Fast-growing ULCC Allegiant Air has no plans to catch its breath, projecting it will operate 19-23% more capacity in 2022 versus 2019.
The Las Vegas-based carrier, which specializes in leisure routes that are generally not served by other carriers, added 13 new routes in the 2021 fourth quarter, bringing its total to 608 routes connecting 133 cities. It has plans to add nine more routes in the current quarter and another nine in the 2022 second quarter.
New routes accounted for some 10% of Allegiant’s capacity in the 2021 fourth quarter and will account for 12% of its capacity in the 2022 first quarter.
Allegiant increased capacity 8.1% versus 2019 pre-pandemic levels for the full-year 2021. “I don't think any [airline in the US] is growing as much as we are,” CEO Maurice Gallagher told analysts on a Feb. 2 earnings call to discuss Allegiant’s $10.7 million 2021 net profit. “We're in a growth mode. It's just a question of how we do it … I'm bullish. Certainly, in the second half of , if not even in the second quarter, we'll be in good shape [regarding COVID-19]. Even March should be good.”
Gallagher said the opportunities for Allegiant to grow are vast. The carrier has a list of domestic-route opportunities exceeding 1,400 routes, 80% of which are currently not served by any airline. Gallagher said the 1,400 potential routes “represent more than 10 years of growth.”
The carrier also believes entering international markets is on the horizon as it begins taking delivery of 50 Boeing 737 MAX aircraft in mid-2023. Gallagher predicted Allegiant, which is seeking regulatory approval for an antitrust-immunized cross-border joint venture with Mexico’s Viva Aerobus, will “enter international markets in the next few years.”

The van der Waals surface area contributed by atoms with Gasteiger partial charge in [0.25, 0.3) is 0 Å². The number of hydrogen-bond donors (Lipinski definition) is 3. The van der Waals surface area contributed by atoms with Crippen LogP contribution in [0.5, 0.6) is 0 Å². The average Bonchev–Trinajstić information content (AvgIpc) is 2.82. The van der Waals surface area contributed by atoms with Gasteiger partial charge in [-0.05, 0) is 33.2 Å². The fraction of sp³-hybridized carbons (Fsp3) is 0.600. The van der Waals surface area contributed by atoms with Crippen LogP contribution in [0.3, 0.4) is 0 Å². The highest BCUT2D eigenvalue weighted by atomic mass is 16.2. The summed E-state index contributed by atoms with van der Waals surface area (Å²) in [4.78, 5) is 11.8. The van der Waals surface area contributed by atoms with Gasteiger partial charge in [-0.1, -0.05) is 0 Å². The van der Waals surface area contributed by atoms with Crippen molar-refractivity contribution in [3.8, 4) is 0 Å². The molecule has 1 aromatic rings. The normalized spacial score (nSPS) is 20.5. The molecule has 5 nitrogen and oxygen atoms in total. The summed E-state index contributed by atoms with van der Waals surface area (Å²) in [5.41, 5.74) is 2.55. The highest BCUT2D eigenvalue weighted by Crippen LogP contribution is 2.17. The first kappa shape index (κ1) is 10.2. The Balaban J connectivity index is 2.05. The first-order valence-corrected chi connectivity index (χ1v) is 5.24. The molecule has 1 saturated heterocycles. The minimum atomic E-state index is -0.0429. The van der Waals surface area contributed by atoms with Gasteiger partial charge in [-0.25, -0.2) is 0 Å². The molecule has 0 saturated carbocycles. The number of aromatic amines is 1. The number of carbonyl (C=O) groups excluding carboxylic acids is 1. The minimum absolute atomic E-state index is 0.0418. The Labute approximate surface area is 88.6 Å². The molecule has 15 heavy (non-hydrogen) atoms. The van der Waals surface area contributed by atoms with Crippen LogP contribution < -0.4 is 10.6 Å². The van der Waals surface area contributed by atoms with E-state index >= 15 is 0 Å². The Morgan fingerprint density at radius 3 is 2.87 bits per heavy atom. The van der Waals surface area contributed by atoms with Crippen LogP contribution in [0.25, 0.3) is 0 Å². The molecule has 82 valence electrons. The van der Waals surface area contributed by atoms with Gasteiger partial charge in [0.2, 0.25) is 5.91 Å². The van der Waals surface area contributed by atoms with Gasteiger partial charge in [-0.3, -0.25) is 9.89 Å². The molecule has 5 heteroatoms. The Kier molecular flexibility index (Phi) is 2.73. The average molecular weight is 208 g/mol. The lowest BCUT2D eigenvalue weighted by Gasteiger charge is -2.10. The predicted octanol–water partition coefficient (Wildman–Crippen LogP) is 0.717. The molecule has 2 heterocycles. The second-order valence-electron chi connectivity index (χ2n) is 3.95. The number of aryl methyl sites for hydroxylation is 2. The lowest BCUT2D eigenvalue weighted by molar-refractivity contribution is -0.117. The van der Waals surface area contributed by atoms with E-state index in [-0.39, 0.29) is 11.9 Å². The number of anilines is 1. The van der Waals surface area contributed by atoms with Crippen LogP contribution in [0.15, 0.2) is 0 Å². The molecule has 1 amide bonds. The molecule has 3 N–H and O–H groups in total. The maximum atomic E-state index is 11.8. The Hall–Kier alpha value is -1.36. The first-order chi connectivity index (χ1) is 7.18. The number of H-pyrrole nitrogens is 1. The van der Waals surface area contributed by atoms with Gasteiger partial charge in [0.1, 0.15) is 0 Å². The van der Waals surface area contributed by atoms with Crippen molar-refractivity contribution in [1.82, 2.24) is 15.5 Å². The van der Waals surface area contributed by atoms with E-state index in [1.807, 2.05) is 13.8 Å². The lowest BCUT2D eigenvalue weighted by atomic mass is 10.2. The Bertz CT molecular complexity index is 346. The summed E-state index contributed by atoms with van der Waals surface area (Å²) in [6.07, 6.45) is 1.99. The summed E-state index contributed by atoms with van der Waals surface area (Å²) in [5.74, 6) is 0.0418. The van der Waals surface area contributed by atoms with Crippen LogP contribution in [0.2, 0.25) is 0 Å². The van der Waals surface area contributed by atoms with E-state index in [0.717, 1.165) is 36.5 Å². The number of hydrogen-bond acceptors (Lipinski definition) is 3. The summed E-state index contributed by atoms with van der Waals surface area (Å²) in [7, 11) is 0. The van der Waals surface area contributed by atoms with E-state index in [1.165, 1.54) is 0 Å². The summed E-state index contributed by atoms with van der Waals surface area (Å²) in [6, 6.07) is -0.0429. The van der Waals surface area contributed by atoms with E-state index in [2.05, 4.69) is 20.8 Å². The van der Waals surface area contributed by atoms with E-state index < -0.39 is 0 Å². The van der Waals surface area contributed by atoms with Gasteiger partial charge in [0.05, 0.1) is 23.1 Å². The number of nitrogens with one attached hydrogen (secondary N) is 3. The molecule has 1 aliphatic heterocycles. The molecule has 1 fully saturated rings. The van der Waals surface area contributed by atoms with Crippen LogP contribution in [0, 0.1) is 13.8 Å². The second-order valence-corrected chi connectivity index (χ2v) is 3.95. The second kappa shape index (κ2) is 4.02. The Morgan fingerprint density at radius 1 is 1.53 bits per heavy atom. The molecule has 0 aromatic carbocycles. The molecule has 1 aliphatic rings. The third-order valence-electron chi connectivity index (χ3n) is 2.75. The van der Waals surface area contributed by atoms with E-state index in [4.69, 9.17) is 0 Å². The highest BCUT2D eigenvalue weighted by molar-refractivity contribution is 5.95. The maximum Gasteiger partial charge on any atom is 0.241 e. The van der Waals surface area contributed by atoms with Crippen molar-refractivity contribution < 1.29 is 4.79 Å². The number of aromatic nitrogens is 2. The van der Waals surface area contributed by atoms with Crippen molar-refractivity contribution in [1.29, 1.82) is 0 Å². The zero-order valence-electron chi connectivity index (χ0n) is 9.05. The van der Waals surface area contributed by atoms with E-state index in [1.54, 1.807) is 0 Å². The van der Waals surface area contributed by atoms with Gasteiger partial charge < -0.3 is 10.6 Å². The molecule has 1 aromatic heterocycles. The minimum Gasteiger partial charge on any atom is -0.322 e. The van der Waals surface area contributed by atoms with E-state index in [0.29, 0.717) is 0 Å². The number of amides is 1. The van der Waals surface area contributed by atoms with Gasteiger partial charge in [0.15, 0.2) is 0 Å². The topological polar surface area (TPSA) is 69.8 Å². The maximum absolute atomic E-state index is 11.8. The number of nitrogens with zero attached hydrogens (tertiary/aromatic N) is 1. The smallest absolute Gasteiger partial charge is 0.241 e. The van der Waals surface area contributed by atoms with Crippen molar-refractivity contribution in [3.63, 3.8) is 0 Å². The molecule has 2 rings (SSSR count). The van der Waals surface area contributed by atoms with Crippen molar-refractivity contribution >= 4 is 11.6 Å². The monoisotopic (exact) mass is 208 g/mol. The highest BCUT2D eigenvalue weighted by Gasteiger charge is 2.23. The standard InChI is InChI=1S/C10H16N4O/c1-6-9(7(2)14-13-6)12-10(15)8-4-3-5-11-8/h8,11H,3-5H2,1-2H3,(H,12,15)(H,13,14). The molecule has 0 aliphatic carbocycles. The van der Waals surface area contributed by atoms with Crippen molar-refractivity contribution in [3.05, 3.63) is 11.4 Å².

Allegiant is currently an all-Airbus A320 family operator. It will end 2022 with 127 A320 family aircraft, a gain of 14 over the end of 2021. All of the arriving aircraft are A320s with 186 seats in a single-class configuration.
Commenting on Allegiant reaching its 20th anniversary—the ULCC was founded by Gallagher in 2002—the CEO said: “We, early on, understood we could not copy existing carriers and attempt to beat them at their game. So, in early 2002, we began experimenting and implementing this model you have come to appreciate and admire.” He noted that 75% of Allegiant’s current routes are non-competitive.
Senior VP of revenue and planning Drew Wells said the carrier’s business model protects it from fluctuations in demand throughout the year. The carrier operates 2X-weekly as a baseline on most of its routes and increases frequencies during peak periods, such as in March when American schools are on spring break.
“It’s far easier when you build your business model to operate twice a week, and have the ability to scale up when demand dictates, than the opposite business model built around daily service and trying to scale that down [when demand drops], which doesn't work very well. So, it's just part and parcel of who we are and core to this business model to cater to less than daily routes wherever no [other airlines are] paying attention.”